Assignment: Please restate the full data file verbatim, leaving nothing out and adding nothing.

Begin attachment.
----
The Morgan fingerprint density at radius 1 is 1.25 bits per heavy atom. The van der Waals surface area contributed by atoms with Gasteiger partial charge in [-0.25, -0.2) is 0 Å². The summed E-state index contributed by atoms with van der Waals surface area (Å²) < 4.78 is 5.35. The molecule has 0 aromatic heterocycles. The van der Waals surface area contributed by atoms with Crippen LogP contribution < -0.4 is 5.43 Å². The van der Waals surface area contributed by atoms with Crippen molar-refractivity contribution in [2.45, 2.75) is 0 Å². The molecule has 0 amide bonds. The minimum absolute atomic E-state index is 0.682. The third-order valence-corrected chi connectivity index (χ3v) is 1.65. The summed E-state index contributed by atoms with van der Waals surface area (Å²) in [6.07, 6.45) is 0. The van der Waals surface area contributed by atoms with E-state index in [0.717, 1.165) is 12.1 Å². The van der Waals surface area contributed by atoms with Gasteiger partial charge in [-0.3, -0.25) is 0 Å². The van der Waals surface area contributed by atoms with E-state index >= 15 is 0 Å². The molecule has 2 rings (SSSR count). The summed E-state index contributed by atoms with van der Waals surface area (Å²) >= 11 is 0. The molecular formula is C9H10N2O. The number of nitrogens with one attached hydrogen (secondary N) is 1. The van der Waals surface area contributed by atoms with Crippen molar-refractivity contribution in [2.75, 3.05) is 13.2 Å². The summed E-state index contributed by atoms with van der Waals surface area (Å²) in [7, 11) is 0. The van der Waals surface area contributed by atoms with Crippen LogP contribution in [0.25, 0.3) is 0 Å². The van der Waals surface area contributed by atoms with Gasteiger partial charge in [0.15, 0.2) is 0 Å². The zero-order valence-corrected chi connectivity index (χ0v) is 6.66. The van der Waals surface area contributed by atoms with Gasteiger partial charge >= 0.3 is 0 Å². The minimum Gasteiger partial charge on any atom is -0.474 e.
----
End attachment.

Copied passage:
The Morgan fingerprint density at radius 1 is 1.25 bits per heavy atom. The van der Waals surface area contributed by atoms with Gasteiger partial charge in [-0.25, -0.2) is 0 Å². The summed E-state index contributed by atoms with van der Waals surface area (Å²) < 4.78 is 5.35. The molecule has 0 aromatic heterocycles. The van der Waals surface area contributed by atoms with Crippen LogP contribution < -0.4 is 5.43 Å². The van der Waals surface area contributed by atoms with Crippen molar-refractivity contribution in [2.45, 2.75) is 0 Å². The molecule has 0 amide bonds. The minimum absolute atomic E-state index is 0.682. The third-order valence-corrected chi connectivity index (χ3v) is 1.65. The summed E-state index contributed by atoms with van der Waals surface area (Å²) in [6.07, 6.45) is 0. The van der Waals surface area contributed by atoms with E-state index in [0.717, 1.165) is 12.1 Å². The van der Waals surface area contributed by atoms with Gasteiger partial charge in [-0.3, -0.25) is 0 Å². The van der Waals surface area contributed by atoms with E-state index >= 15 is 0 Å². The molecule has 2 rings (SSSR count). The summed E-state index contributed by atoms with van der Waals surface area (Å²) >= 11 is 0. The molecular formula is C9H10N2O. The number of nitrogens with one attached hydrogen (secondary N) is 1. The van der Waals surface area contributed by atoms with Crippen molar-refractivity contribution in [2.75, 3.05) is 13.2 Å². The summed E-state index contributed by atoms with van der Waals surface area (Å²) in [7, 11) is 0. The van der Waals surface area contributed by atoms with Crippen LogP contribution in [0.25, 0.3) is 0 Å². The van der Waals surface area contributed by atoms with Gasteiger partial charge in [0.15, 0.2) is 0 Å². The zero-order valence-corrected chi connectivity index (χ0v) is 6.66. The van der Waals surface area contributed by atoms with Gasteiger partial charge >= 0.3 is 0 Å². The minimum Gasteiger partial charge on any atom is -0.474 e.